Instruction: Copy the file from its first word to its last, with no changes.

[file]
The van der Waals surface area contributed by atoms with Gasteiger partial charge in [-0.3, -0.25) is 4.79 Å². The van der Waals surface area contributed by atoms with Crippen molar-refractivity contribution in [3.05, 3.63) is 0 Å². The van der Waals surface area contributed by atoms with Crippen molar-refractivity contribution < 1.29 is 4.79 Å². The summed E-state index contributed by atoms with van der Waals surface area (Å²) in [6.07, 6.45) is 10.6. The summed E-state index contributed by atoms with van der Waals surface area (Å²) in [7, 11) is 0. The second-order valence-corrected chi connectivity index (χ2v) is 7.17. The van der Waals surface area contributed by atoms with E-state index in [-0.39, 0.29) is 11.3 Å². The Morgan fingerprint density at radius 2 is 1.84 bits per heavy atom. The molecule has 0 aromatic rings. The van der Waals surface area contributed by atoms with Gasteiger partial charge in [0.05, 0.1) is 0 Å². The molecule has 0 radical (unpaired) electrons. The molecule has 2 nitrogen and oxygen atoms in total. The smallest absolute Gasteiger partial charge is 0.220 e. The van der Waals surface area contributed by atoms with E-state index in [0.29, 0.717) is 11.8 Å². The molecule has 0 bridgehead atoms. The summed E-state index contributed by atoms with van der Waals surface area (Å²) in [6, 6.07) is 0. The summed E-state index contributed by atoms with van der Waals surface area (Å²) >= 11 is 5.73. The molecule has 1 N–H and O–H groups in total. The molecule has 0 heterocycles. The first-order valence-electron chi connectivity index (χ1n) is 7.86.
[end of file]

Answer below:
The van der Waals surface area contributed by atoms with Gasteiger partial charge in [-0.3, -0.25) is 4.79 Å². The van der Waals surface area contributed by atoms with Crippen molar-refractivity contribution in [3.05, 3.63) is 0 Å². The van der Waals surface area contributed by atoms with Crippen molar-refractivity contribution < 1.29 is 4.79 Å². The summed E-state index contributed by atoms with van der Waals surface area (Å²) in [6.07, 6.45) is 10.6. The summed E-state index contributed by atoms with van der Waals surface area (Å²) in [7, 11) is 0. The second-order valence-corrected chi connectivity index (χ2v) is 7.17. The van der Waals surface area contributed by atoms with E-state index in [-0.39, 0.29) is 11.3 Å². The Morgan fingerprint density at radius 2 is 1.84 bits per heavy atom. The molecule has 0 aromatic rings. The van der Waals surface area contributed by atoms with Gasteiger partial charge in [0.05, 0.1) is 0 Å². The molecule has 0 radical (unpaired) electrons. The molecule has 2 nitrogen and oxygen atoms in total. The smallest absolute Gasteiger partial charge is 0.220 e. The van der Waals surface area contributed by atoms with E-state index in [0.29, 0.717) is 11.8 Å². The molecule has 0 bridgehead atoms. The summed E-state index contributed by atoms with van der Waals surface area (Å²) in [6, 6.07) is 0. The summed E-state index contributed by atoms with van der Waals surface area (Å²) >= 11 is 5.73. The molecule has 1 N–H and O–H groups in total. The molecule has 0 heterocycles. The first-order valence-electron chi connectivity index (χ1n) is 7.86.